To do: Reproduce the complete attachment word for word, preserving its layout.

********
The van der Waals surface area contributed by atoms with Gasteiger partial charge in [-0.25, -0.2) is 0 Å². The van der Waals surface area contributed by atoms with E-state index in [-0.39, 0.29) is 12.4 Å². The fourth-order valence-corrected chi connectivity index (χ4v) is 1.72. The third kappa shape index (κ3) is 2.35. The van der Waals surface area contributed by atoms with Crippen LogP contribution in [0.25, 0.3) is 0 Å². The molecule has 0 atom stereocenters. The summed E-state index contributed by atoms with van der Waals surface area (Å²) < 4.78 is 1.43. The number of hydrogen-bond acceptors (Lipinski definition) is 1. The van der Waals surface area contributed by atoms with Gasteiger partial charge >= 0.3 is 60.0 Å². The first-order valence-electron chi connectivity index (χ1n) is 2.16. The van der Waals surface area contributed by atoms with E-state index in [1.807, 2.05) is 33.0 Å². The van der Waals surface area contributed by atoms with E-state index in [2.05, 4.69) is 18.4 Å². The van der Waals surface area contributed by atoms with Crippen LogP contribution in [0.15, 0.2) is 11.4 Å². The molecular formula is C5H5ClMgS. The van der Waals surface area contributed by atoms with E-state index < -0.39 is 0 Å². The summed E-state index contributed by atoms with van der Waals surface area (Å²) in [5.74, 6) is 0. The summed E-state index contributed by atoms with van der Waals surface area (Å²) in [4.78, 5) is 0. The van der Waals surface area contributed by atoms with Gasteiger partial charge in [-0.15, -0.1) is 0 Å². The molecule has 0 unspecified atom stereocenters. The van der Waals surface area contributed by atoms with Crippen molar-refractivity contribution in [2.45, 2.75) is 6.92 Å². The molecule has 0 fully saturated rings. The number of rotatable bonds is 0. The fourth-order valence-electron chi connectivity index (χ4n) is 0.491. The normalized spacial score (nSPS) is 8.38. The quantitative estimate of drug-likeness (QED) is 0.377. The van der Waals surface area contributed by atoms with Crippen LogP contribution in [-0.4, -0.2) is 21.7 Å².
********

The van der Waals surface area contributed by atoms with Gasteiger partial charge in [-0.25, -0.2) is 0 Å². The van der Waals surface area contributed by atoms with E-state index in [-0.39, 0.29) is 12.4 Å². The fourth-order valence-corrected chi connectivity index (χ4v) is 1.72. The third kappa shape index (κ3) is 2.35. The van der Waals surface area contributed by atoms with Crippen LogP contribution in [0.25, 0.3) is 0 Å². The molecule has 0 atom stereocenters. The summed E-state index contributed by atoms with van der Waals surface area (Å²) < 4.78 is 1.43. The number of hydrogen-bond acceptors (Lipinski definition) is 1. The van der Waals surface area contributed by atoms with Gasteiger partial charge >= 0.3 is 60.0 Å². The first-order valence-electron chi connectivity index (χ1n) is 2.16. The van der Waals surface area contributed by atoms with E-state index in [1.807, 2.05) is 33.0 Å². The van der Waals surface area contributed by atoms with E-state index in [2.05, 4.69) is 18.4 Å². The van der Waals surface area contributed by atoms with Crippen LogP contribution in [0.15, 0.2) is 11.4 Å². The molecular formula is C5H5ClMgS. The van der Waals surface area contributed by atoms with E-state index < -0.39 is 0 Å². The summed E-state index contributed by atoms with van der Waals surface area (Å²) in [5.74, 6) is 0. The summed E-state index contributed by atoms with van der Waals surface area (Å²) in [4.78, 5) is 0. The van der Waals surface area contributed by atoms with Gasteiger partial charge in [-0.15, -0.1) is 0 Å². The molecule has 0 unspecified atom stereocenters. The van der Waals surface area contributed by atoms with Crippen molar-refractivity contribution in [2.45, 2.75) is 6.92 Å². The molecule has 0 fully saturated rings. The number of rotatable bonds is 0. The fourth-order valence-electron chi connectivity index (χ4n) is 0.491. The normalized spacial score (nSPS) is 8.38. The quantitative estimate of drug-likeness (QED) is 0.377. The van der Waals surface area contributed by atoms with Crippen LogP contribution in [-0.4, -0.2) is 21.7 Å².